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Just One of Those Things is, after only one captivating listen, anything but just another "one of those big bands. The seventh album by trumpeter Rob Parton's Chicago-based orchestra and, perhaps, the best one yet, this is truly a gem of an album that sparkles with every track. Quite a statement to swallow if one is familiar with the discography of the JAZZTECH Big Band and, in particular, with their last blue ribbon release, Two Different Days (Seabreeze, 2004), which, frankly, it's hard to believe could be eclipsed.
Yet Parton himself believes that this is the band's best work, writing in the liner notes that "The music on this CD represents what I believe to be some of the finest playing we have recorded to date. Called "One of the best big bands in the country by The Chicago Tribune, the JAZZTECH Big Band has been providing cutting-edge big band jazz for two decades, performing a monthly gig at FitzGerald's nightclub in Berwyn, Illinois, a suburb of Chicago.
The album features some of the best Chicago-based veteran musicians, including jazz luminaries like trombonist Tom Garling, saxophonist Mark Colby, pianist Don Stille and original band member, drummer Bob Rummage. Garling contributes three original compositions including "Knee Deep In Rio, taken from the Maynard Ferguson songbook, with Parton featured on lead high trumpet.
The other two Garling tunes where written as part of The Commission Project (TCP), a non-profit group which fosters music education in public schools throughout the country. The tunes include the explosive opener, "Lickety Split, highlighting a scorching sax solo from Colby that sets the tone for the session. Garling plays lead on the other lively score, "Heads Up. Parton takes over on Wayne Shorter's "Infant Eyes, playing an emotional flugelhorn and finishing off on trumpet. The leader shines brightly once again on the Frank Mantooth arrangement of "You've Changed, delivering two beautiful ballads showing a quieter side of the band's performance.
The band provides a powerful statement on the brassy "Black Nile, the other Shorter composition, where Colby and drummer Rummage one again make their presence known. Parton steps aside and gives way to fellow trumpeter Terry Connell on the Tom Matta arrangement of Clifford Brown's signature chart, "Joy Spring.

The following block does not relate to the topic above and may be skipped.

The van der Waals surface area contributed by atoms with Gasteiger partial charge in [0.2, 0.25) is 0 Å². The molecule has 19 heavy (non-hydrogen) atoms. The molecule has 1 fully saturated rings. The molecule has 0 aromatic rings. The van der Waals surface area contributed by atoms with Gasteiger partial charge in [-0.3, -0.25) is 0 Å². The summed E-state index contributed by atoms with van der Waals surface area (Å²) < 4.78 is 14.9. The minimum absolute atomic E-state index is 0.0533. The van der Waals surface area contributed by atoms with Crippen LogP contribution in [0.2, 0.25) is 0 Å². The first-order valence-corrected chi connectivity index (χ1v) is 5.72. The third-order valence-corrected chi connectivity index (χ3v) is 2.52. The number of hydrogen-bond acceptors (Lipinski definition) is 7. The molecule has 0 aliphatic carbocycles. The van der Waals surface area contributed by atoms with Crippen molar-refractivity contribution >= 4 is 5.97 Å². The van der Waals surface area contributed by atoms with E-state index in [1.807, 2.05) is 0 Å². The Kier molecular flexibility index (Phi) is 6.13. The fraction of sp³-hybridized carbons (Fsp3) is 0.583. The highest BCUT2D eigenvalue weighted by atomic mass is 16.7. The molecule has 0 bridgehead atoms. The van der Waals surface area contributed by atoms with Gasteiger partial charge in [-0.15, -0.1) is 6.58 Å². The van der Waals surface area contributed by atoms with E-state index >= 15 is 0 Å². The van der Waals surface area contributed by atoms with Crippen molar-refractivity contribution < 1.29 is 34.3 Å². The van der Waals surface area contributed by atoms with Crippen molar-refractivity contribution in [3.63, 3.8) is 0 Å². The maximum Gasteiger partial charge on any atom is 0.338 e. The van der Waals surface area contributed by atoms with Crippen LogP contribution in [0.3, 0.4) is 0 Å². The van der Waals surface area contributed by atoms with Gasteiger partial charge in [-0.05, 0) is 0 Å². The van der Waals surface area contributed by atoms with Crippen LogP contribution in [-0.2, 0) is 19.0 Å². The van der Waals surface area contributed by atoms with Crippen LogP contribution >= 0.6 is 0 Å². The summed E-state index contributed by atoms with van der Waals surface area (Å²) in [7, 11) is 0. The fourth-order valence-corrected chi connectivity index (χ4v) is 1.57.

While Stille provides his usual dynamic performance on the five tracks on which he appears, it is fellow pianist JoAnn Daugherty who takes over for the balance of the set and makes an impression on "I'll Close My Eyes, displaying her talents with a dicey piano solo on the last warm ballad of the album.
It's important to re-emphasize that Just One of Those Things is not just another big band recording that one will put on the shelf after one or two listens. The shear energy, excitement and finessed power playing, produced by Rob Parton's world-class JAZZTECH Big Band, guarantees hours of pleasurable listening time to those who love and appreciate the magic of the big band sound.
Track Listing: Lickety Split; Prelude To A Kiss; Heads Up; Infant Eyes; Black Nile; Joy Spring; You've Changed; It Might As Well Be Spring; I'll Close My Eyes; Just One of Those Things; It Never Entered My Mind; Knee Deep In Rio.
Personnel: Rob Parton: leader, trumpet & flugelhorn; Mark Colby: tenor; Brian Budzik: tenor; Bob Frankich: alto; Ken Partyka: alto (2, 4, 5, 7, 11); Bob Rzeszutko: alto (1, 3, 6, 8, 9, 10, 12); Ted Hogarth: baritone; Tom Garling: trombone; Tim Coffman: trombone (1, 3, 6, 8, 9, 10, 12); Andy Baker: trombone (2, 4, 5, 7, 11); Brian Jacobi: trombone; Thomas Matta: bass trombone; Scott Wagstaff: trumpet; Kirk Garrison: trumpet; Mike McGrath: trumpet; Terry Connell: trumpet; Bob Rummage: drums; Tom Hipskind: drums (8, 12); Don Stille: piano (2, 4, 5, 7, 11); JoAnn Daugherty: piano (1, 3, 6, 8, 9, 10, 12); Tim Fox: bass; Evan Ryan: percussion.
I love jazz because I enjoy the freedom.
I was first exposed to jazz when I was 17.
I met Cedar Walton at a concert in San Paulo.
The best show I ever attended was Helio Jambao trio.
The first jazz record I bought was Witchcraft by George Benson.
My advice to new listeners is listen to the old school first.